CELEBRITIES have been confounded by the coronavirus calamity. First millionaire singer Sam Smith took to Instagram with a series of snaps that depicted his "quarantine meltdown" while self-isolating. The poor thing. Then came Madonna's bizarre address to the world from her rose-petal filled bath, when she told us the virus is "the great equaliser". Sure our hard-pressed care workers appreciated that.

But now the rich and famous are doing something useful?

They sure are. And it's mostly thanks to flamboyant pop star Lady Gaga (best known for wearing a dress made of raw meat) who announced a concert in conjunction with Global Citizen and the World Health Organisation called One World: Together At Home to raise money for the Covid-19 Response Fund.

Who's appearing?

Everyone who is anyone, and probably some who aren't. There will be Andrea Bocelli, youngster Billie Eilish, Billie Joe Armstrong of Green Day, Coldplay's Chris Martin, John Legend, Sir Paul McCartney and Stevie Wonder. Oh, and David and Victoria Beckham.

How can you have a concert during lockdown?

It's been dubbed Live Aid for the digital generation, and the acts will all appear from their own homes and fans can watch the global six-hour event on live streams on their phones, laptops, tablets etc. The digital stream will be available on YouTube, Amazon Prime Video, Apple, Facebook, Instagram and Twitter.

Can we watch it on telly?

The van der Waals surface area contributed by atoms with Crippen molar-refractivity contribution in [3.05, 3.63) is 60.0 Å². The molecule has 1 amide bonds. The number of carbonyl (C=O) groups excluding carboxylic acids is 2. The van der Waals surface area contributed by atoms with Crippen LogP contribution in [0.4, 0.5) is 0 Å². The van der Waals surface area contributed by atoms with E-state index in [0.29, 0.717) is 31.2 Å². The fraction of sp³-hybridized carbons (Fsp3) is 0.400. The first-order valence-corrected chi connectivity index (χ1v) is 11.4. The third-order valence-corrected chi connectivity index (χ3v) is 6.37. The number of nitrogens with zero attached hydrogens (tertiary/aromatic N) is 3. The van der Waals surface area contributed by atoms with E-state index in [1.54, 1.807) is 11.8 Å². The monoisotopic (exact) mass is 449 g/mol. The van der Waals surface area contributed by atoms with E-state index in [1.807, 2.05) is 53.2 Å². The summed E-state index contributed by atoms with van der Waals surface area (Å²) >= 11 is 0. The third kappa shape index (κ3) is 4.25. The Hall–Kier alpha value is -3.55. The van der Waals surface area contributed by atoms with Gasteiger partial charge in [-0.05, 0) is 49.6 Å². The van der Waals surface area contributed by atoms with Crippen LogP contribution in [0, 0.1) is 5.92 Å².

Yes, there will be a highlights package of the concert, presented by Clara Amfo, Claudia Winkleman and Dermot O'Leary on BBC One tomorrow. There will be performances from Ellie Goulding, George the Poet, Jess Glynne, The Kingdom Choir, Little Mix, Michael Bublé, Rag’n’Bone Man, Skip Marley and Tom Jones. It will also feature interviews with frontline workers, too.

What does the Beeb say?

Lorna Clarke, controller of BBC Pop, said there will be, "exclusive performances from some of the world's most popular artists. Our two-hour programme promises to be a very special way to support and thank frontline healthcare workers at this challenging time." There’s always Filthy House SOS on Channel 5, if you’d rather.

Where will the cash go?

The money will go toward funding personal protection equipment, testing kits and laboratory capacity to process the tests, especially in the developing world.

So is Lady Gaga the new Bob Geldof?

Geldof and our own, often-overlooked, Midge Ure organised Live Aid in 1985, and it eventually raised $127 million (more than £100m). Lady Gaga's already raised $35 million (around £28m) and the concert hasn't even happened yet, so maybe. Not sure she'll be so adept as Geldof was at the swearing, though. Although he never actually said: "Give us your f***ing money". It's an urban myth.

BBC One will air its adapted coverage from 7.15pm-9.15pm on Sunday.